The Williams Lake Indian Band is thrilled after receiving an artifact found by a former Williams Lake resident. (Rebecca Dyok photo)

B.C. First Nation reunited with artifact 13 years after found in Williams Lake

The spearhead is believed to be 2,600 to 4,000 years old

A piece of history has been returned to the Williams Lake Indian Band 13 years after it was a discovered in the garden of a former Williams Lake resident.

The artifact was kept stashed in a trinket box after Cheryl Engemoen and her husband Ernie unearthed it in 2007 from their North Lakeside Drive property.

It was delivered from Summerland via courier and arrived at the WLIB downtown office in Williams Lake on Friday, June 12.

After opening the package, Sugar Cane Archaeology determined it is most likely a spearhead from the Shuswap Horizon Period between 4,000 to 2,600 BP (before present).

Archaeological field supervisor, Brittany Cleminson, said this period is associated with the Plateau pithouse tradition of pithouses which would have often been seen around the area.

The spearhead appears to be made out of dacite which is a fine grain volcanic rock often found around the Canadian Plateau, she added.

“We’re going to do a little more research just to make sure we’re right about it being from the Horizon Period and then we’re going to submit it to an appropriate repository.”

Because the artifact was not identified on WLIB reserve land it is not under federal jurisdiction but the provincial jurisdiction of the B.C Archaeology Branch and Heritage Conservation Act.

This means the WLIB will have to submit the artifact to an approved repository as they continue to work towards building their own.

“Once that’s completed we’re going to look towards bringing artifacts home,” Cleminson said.

She encourages others to do the same as Engemoen and if they have any artifacts or happen to discover one to reach out to WLIB.

“That way we can continue to piece together those missing puzzle pieces that form the cultural heritage of the Williams Lake area,” she said.

Read More: Former Williams Lake resident returns artifact to local First Nation


Do you have a comment about this story? email:
rebecca.dyok@wltribune.com

Like us on Facebook and follow us on Twitter.

historical artifactsIndigenousWilliams Lake

Get local stories you won't find anywhere else right to your inbox.
Sign up here

Just Posted

Provincial COVID-19 data can now be used for B.C. to prepare for a second wave

In the past week, B.C. has seen a slight spike in daily test-positive case counts

Four air ambulance flights out of Terrace delayed or cancelled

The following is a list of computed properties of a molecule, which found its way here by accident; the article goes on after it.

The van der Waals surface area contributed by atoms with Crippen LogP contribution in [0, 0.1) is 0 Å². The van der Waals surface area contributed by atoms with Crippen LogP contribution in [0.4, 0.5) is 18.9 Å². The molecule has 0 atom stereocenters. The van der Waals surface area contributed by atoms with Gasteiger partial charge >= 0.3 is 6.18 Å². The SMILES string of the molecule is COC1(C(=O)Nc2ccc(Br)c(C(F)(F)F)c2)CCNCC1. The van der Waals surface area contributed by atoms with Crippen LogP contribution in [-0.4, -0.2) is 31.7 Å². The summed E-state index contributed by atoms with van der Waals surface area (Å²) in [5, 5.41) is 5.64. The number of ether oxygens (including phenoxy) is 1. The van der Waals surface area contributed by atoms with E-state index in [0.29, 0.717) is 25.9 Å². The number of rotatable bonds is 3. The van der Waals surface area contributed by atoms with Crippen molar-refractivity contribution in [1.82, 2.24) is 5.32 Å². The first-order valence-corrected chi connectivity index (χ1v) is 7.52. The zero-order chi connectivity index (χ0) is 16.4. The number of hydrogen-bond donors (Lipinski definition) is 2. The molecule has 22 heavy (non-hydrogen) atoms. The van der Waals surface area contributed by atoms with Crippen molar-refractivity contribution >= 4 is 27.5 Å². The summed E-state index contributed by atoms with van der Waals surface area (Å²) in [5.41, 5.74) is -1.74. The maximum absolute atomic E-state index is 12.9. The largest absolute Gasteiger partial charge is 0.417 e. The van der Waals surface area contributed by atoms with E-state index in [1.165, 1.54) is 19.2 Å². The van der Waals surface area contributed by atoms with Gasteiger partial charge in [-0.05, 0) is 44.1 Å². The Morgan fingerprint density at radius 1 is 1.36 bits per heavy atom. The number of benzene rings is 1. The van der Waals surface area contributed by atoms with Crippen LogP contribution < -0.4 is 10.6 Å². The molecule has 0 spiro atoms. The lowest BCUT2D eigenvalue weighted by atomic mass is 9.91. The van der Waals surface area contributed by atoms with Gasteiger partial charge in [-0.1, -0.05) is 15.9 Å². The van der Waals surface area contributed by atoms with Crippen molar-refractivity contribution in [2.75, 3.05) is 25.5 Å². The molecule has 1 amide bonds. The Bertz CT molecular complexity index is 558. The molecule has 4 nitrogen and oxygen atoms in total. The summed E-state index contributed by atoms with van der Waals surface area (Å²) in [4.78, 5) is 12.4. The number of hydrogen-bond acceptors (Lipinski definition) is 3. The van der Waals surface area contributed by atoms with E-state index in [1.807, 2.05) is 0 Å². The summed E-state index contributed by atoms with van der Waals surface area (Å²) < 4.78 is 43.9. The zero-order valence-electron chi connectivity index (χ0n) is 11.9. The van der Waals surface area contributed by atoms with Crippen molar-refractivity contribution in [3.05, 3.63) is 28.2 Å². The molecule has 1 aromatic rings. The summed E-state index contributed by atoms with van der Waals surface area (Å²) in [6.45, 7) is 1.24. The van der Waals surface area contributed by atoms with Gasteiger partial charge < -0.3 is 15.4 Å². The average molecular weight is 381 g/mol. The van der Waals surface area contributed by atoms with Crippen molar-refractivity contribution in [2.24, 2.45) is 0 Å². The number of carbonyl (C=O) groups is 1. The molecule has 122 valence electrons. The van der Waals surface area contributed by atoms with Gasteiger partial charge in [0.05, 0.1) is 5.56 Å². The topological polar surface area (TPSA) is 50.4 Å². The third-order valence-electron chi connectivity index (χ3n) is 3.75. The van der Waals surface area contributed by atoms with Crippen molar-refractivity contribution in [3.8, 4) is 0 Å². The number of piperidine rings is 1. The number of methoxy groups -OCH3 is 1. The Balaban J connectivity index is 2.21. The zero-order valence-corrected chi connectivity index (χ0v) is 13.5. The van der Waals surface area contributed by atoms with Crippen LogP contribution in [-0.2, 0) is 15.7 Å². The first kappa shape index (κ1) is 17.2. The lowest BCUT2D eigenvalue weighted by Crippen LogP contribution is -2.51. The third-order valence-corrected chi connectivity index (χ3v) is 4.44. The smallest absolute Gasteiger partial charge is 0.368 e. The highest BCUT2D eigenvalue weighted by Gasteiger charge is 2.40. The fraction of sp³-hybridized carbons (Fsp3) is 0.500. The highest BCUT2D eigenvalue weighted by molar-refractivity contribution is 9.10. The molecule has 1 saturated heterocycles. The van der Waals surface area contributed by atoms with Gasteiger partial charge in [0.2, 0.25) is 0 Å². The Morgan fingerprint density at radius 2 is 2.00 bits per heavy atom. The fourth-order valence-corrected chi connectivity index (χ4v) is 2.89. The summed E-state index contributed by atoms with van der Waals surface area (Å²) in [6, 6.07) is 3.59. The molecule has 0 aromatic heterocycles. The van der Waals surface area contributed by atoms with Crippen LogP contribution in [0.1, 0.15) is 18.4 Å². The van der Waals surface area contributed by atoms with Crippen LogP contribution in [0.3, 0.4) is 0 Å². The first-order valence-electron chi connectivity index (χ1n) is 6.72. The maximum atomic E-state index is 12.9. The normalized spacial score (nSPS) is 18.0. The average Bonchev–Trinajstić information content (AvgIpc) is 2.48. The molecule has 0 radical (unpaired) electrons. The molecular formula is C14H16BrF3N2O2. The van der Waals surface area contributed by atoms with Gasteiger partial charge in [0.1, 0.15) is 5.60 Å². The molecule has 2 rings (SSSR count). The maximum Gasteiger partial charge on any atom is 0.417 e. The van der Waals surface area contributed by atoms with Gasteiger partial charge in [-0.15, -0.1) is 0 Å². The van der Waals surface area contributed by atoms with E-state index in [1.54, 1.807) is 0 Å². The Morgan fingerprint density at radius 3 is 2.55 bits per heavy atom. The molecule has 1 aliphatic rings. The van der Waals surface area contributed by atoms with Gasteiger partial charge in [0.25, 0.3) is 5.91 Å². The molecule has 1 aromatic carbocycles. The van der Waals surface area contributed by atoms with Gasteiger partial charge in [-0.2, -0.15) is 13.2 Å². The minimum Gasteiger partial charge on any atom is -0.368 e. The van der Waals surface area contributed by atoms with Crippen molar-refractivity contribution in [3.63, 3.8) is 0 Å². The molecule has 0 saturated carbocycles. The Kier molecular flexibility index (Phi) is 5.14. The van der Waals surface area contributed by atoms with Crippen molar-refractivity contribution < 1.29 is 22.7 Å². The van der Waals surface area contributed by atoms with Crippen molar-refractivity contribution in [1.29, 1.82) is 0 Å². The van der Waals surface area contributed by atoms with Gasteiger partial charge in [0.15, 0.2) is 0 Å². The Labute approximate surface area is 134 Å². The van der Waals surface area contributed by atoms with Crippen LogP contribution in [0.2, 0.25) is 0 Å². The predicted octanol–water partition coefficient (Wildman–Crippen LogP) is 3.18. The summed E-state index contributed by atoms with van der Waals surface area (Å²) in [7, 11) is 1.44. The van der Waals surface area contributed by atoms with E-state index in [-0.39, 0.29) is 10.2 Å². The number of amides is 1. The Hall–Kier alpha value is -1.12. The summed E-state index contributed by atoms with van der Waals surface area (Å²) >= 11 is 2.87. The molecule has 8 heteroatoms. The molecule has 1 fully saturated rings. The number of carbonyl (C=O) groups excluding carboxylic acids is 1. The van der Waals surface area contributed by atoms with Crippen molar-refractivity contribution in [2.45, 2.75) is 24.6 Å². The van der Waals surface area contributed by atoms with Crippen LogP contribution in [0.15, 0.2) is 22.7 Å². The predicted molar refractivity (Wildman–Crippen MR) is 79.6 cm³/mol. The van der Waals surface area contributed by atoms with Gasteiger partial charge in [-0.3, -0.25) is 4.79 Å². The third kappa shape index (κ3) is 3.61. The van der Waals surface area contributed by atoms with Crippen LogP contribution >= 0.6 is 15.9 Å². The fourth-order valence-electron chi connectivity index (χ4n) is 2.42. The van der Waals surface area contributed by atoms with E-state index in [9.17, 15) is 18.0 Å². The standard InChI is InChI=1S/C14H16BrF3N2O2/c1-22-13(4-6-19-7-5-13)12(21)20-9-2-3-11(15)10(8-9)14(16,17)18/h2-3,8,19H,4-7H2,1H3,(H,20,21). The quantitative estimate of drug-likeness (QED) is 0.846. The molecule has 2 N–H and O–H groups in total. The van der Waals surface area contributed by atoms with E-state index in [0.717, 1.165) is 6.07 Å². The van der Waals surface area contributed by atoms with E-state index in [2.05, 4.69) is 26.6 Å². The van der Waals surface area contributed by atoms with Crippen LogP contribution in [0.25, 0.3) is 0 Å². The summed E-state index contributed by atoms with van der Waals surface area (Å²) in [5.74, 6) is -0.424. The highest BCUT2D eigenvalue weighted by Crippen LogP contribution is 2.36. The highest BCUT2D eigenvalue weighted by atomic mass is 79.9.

Pandemic precautions caused nighttime closure of service station providing weather data to pilots

Skeena Resources, Tahltan prez excited by purchase of Eskay Creek

Skeena gets full control of mine, Barrick gets 12 per cent of Skeena and a one per cent royalty

Seabridge Gold starts drilling along proposed tunnel route north of Stewart

Twin tunnels will connect the KSM mine to its mill and tailings site

Mother grizzly bear with two cubs spotted on Gruchy’s Beach trail near Terrace

Conservation officers also warning public to stay away from Grizzlies on lower Kitimat River

Islanders want BC Ferries to follow order that lets residents board before tourists

For ferry-dependent communities, ferries are often the sole practical lifeline to work, school or medical appointments.

Beverly Hills 90210 star’s family selling Vancouver Island Beach Resort

You can own Jason Priestley’s Terrace Beach Resort in Ucluelet for less than $5 million

Genetic detectives begin work to trace spread of COVID-19 in Canada

The kinds of genetic technology being used for this project did not exist when SARS hit Canada in 2003

Sports fishers protest Fraser River Chinook closures

Public Fishery Alliance wants hatchery fish open for harvest

Amber Alert for two Quebec girls cancelled after bodies found

Romy Carpentier, 6, Norah Carpentier, 11, and their father, Martin Carpentier, missing since Wednesday

B.C. man prepares to be first to receive double-hand transplant in Canada

After the surgery, transplant patients face a long recovery

Grocers appear before MPs to explain decision to cut pandemic pay

Executives from three of Canada’s largest grocery chains have defended their decision to end temporary wage increases

Bringing support to Indigenous students and communities, while fulfilling a dream

Mitacs is a nonprofit organization that operates research and training programs

Most Read